I hope that I never stop learning about wildfires and the risks that wildland firefighters take to protect us from wildfires. Several days ago, thanks to my friends at the B10 NJ Wildfire Page who shared a video from the Wildland Fire LLC, I learned about a medical condition known as Rhabdomyolysis and how Rhabdo (as it commonly called) affects wildland firefighters. Rhabdo can affect kidney function and sometimes leads to death. Before I share the video, Wildland Fire Lesson Learned has some materials on Rhabdomyolysis on their website that those of you who want to learn more may want to read. Wildland crew supervisors are encouraged to carry this one-pager that describes symptoms of Rhabdo that they and their crew should watch for, see the image below. Bill Gabbert of Wildfire Today has written about Rhabdomyolysis (tagged posts), I point you to the article that he posted on May 17, 2016 about an analysis by the Wildland Fire Lessons Learned Center of May 2, 2016 Rhabdo injury.
obtained on June 2, 2017 from the Wildland Fire Lessons Learned Center

Direct link to video by Wildland Fire LLC (about 21 minutes)

Wednesday, June 07, 2017

DC-10 and USFS C-130 arriving at Santa Maria Tanker Base

Thanks to Mike Archer at WNOTD for steering me to a nice story from KSBY with a video about the arrival of T-116, a USFS C-130 at Santa Maria Tanker Base. The C-130s were based out of Sacramento, but with the closure of that tanker base, the USFS C-130 will be based out of Santa Maria. She arrived last Saturday, joining one the 10 Tanker Carriers DC-10s which has been based out of Santa Maria for the last couple of years. Because of the wet winter, the fire season in California is expected to start later and last longer. T-116 and the DC-10 tanker (T-911?) will provide important aerial support to wildland firefighters on the ground fighting wildfires this season. Go here for the story and accompanying video. I am sorry that I could not get the embed code to work, which may be for the best as I am never sure how long videos from local media will be live.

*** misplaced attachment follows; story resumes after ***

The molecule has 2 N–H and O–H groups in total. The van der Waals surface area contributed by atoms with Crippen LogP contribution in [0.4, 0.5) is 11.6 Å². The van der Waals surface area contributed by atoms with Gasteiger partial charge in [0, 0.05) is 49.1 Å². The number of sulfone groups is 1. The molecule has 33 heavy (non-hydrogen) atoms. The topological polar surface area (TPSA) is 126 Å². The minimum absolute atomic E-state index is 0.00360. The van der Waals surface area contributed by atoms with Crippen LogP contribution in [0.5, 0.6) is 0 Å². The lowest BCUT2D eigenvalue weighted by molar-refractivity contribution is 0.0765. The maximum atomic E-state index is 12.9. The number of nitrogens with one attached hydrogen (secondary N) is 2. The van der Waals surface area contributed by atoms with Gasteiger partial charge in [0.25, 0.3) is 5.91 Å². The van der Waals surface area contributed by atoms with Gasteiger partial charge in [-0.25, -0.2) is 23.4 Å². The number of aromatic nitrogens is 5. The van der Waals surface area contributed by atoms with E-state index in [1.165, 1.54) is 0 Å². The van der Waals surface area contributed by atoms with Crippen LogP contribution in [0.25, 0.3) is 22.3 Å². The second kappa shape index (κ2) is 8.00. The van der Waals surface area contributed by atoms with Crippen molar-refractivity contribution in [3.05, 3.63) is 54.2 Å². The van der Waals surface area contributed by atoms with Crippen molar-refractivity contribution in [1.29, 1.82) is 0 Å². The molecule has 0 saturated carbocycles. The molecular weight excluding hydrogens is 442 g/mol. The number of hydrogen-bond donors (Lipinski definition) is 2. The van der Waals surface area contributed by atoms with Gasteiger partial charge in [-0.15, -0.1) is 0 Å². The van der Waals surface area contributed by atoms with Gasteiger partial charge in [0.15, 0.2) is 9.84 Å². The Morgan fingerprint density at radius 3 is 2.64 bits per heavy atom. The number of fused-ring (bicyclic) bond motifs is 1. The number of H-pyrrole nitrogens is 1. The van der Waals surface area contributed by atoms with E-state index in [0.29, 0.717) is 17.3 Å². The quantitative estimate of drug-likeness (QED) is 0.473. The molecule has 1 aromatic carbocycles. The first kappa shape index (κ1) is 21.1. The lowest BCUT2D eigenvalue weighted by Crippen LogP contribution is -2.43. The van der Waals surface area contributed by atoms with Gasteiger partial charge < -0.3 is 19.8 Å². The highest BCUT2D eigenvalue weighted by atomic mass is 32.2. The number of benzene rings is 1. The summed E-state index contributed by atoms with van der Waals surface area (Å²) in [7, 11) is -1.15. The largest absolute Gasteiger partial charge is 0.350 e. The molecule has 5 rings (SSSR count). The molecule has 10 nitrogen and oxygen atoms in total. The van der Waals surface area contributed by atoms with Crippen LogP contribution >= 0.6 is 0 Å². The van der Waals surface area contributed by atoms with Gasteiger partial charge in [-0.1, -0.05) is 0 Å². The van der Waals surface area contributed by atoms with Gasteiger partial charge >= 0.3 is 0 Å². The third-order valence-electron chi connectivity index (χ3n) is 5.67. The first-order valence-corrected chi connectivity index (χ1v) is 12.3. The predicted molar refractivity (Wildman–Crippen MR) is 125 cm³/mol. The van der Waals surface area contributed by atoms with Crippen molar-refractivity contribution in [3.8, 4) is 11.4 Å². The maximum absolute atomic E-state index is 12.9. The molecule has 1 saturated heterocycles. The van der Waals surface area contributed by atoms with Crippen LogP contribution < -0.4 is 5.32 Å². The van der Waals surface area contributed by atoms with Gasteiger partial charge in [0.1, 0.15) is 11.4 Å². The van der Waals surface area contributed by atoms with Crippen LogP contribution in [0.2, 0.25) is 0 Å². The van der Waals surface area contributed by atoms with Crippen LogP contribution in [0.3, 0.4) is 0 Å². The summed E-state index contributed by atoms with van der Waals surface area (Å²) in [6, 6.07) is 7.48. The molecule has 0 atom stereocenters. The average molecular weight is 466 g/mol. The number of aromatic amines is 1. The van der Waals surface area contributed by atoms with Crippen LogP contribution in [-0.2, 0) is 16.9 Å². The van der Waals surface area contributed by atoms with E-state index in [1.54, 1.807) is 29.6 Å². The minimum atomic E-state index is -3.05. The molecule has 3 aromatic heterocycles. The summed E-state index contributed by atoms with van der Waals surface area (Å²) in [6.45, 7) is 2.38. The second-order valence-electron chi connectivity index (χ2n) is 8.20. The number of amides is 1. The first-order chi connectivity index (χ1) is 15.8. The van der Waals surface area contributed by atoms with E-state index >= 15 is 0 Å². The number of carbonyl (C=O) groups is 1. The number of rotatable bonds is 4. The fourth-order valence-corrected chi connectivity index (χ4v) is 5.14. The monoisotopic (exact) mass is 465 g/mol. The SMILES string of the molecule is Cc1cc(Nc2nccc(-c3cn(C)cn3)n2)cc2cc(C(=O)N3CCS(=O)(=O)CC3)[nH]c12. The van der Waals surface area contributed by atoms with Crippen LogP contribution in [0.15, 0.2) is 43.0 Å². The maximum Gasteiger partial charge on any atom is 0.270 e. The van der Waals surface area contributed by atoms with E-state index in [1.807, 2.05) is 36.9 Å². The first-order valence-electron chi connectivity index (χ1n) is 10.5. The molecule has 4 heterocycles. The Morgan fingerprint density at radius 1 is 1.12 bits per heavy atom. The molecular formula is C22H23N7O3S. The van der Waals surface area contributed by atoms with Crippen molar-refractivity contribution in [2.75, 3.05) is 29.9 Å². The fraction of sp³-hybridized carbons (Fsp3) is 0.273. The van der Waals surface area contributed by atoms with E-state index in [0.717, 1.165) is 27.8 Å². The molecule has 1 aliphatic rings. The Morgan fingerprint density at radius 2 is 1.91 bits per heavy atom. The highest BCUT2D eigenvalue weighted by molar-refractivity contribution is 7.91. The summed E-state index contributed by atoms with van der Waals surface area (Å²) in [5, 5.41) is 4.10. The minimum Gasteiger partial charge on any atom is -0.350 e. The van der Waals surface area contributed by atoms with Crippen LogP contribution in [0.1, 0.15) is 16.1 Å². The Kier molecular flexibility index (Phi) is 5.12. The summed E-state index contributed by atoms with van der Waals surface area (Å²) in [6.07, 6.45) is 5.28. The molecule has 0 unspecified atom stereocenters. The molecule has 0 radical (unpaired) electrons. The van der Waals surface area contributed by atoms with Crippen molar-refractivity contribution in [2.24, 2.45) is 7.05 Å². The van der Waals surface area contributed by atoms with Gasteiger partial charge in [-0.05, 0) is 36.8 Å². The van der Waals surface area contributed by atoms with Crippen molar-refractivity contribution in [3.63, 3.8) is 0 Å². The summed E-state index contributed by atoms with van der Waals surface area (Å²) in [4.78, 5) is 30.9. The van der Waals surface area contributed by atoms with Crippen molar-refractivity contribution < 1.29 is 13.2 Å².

Friday, June 02, 2017

Florida 2017 wildfire season - tribute to wildland firefighters

Many of you who are regular readers of my blog know that I have a special place in my heart for Florida. As I can, I have been following the 2017 wildfire season in Florida. According to the Wildland Fire Division of the Florida Dept. of Agriculture and Consumer Services (updated regularly to reflect current wildfire conditions), there have been 2,377 wildfires that have burned 233,923 acres in Florida from January 1 to May 29, 2017. The Florida Forest Service has a Facebook page where they have reported on wildfires. I hope that you join me in pausing to thank the man and women who have worked hard fighting wildfires in Florida in 2017.

Thanks to my friends at the B10 NJ Wildland Fire Page (video of the week, changes weekly) I learned about the following video about the Florida 2017 wildfire season, dedicated to the wildland firefighters that have worked wildfires this season. You will see some footage of tankers and helos working wildfires in support of the firefighters on the ground.


Direct link to video